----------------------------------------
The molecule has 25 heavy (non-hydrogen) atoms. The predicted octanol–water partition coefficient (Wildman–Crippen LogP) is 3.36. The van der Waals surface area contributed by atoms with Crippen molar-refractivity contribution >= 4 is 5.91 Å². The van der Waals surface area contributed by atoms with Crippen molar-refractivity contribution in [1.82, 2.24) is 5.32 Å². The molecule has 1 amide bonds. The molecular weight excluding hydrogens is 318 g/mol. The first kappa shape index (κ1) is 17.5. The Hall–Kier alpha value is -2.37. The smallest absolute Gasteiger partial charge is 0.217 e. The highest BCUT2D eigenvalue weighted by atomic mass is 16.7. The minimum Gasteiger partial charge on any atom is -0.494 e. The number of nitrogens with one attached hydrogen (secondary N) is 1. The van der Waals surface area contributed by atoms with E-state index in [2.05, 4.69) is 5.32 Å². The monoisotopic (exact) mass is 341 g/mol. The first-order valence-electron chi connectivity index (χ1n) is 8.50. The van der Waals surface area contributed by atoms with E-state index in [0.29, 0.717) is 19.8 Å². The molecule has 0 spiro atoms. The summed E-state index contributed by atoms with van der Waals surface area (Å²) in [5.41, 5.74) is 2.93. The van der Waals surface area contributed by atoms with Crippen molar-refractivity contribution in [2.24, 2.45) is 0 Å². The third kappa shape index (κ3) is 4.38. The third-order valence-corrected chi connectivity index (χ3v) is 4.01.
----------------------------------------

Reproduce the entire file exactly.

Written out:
The molecule has 25 heavy (non-hydrogen) atoms. The predicted octanol–water partition coefficient (Wildman–Crippen LogP) is 3.36. The van der Waals surface area contributed by atoms with Crippen molar-refractivity contribution >= 4 is 5.91 Å². The van der Waals surface area contributed by atoms with Crippen molar-refractivity contribution in [1.82, 2.24) is 5.32 Å². The molecule has 1 amide bonds. The molecular weight excluding hydrogens is 318 g/mol. The first kappa shape index (κ1) is 17.5. The Hall–Kier alpha value is -2.37. The smallest absolute Gasteiger partial charge is 0.217 e. The highest BCUT2D eigenvalue weighted by atomic mass is 16.7. The minimum Gasteiger partial charge on any atom is -0.494 e. The number of nitrogens with one attached hydrogen (secondary N) is 1. The van der Waals surface area contributed by atoms with E-state index in [2.05, 4.69) is 5.32 Å². The monoisotopic (exact) mass is 341 g/mol. The first-order valence-electron chi connectivity index (χ1n) is 8.50. The van der Waals surface area contributed by atoms with E-state index in [0.29, 0.717) is 19.8 Å². The molecule has 0 spiro atoms. The summed E-state index contributed by atoms with van der Waals surface area (Å²) in [5.41, 5.74) is 2.93. The van der Waals surface area contributed by atoms with Crippen molar-refractivity contribution in [2.24, 2.45) is 0 Å². The third kappa shape index (κ3) is 4.38. The third-order valence-corrected chi connectivity index (χ3v) is 4.01.